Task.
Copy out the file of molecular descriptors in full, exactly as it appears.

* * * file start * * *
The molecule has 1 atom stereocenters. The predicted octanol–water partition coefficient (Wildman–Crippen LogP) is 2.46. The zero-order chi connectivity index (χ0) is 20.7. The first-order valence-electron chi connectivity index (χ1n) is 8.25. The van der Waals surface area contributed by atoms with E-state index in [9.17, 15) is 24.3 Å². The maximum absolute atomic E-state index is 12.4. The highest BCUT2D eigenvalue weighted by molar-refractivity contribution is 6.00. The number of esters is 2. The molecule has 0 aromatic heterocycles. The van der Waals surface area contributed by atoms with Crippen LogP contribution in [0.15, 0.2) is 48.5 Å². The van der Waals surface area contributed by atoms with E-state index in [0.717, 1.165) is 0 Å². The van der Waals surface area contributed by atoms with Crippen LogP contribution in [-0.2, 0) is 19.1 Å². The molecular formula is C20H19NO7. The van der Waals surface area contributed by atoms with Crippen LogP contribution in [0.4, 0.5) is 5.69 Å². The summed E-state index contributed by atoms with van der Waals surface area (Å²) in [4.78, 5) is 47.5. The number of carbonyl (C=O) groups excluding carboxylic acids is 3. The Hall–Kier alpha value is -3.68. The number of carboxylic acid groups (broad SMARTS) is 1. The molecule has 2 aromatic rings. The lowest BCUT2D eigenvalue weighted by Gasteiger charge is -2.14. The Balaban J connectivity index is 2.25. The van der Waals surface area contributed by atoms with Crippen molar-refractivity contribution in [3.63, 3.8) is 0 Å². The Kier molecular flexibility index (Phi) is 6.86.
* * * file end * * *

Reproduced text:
The molecule has 1 atom stereocenters. The predicted octanol–water partition coefficient (Wildman–Crippen LogP) is 2.46. The zero-order chi connectivity index (χ0) is 20.7. The first-order valence-electron chi connectivity index (χ1n) is 8.25. The van der Waals surface area contributed by atoms with E-state index in [9.17, 15) is 24.3 Å². The maximum absolute atomic E-state index is 12.4. The highest BCUT2D eigenvalue weighted by molar-refractivity contribution is 6.00. The number of esters is 2. The molecule has 0 aromatic heterocycles. The van der Waals surface area contributed by atoms with Crippen LogP contribution in [0.15, 0.2) is 48.5 Å². The van der Waals surface area contributed by atoms with E-state index in [0.717, 1.165) is 0 Å². The van der Waals surface area contributed by atoms with Crippen LogP contribution in [-0.2, 0) is 19.1 Å². The molecular formula is C20H19NO7. The van der Waals surface area contributed by atoms with Crippen LogP contribution in [0.4, 0.5) is 5.69 Å². The summed E-state index contributed by atoms with van der Waals surface area (Å²) in [4.78, 5) is 47.5. The number of carbonyl (C=O) groups excluding carboxylic acids is 3. The Hall–Kier alpha value is -3.68. The number of carboxylic acid groups (broad SMARTS) is 1. The molecule has 2 aromatic rings. The lowest BCUT2D eigenvalue weighted by Gasteiger charge is -2.14. The Balaban J connectivity index is 2.25. The van der Waals surface area contributed by atoms with Crippen molar-refractivity contribution in [3.63, 3.8) is 0 Å². The Kier molecular flexibility index (Phi) is 6.86.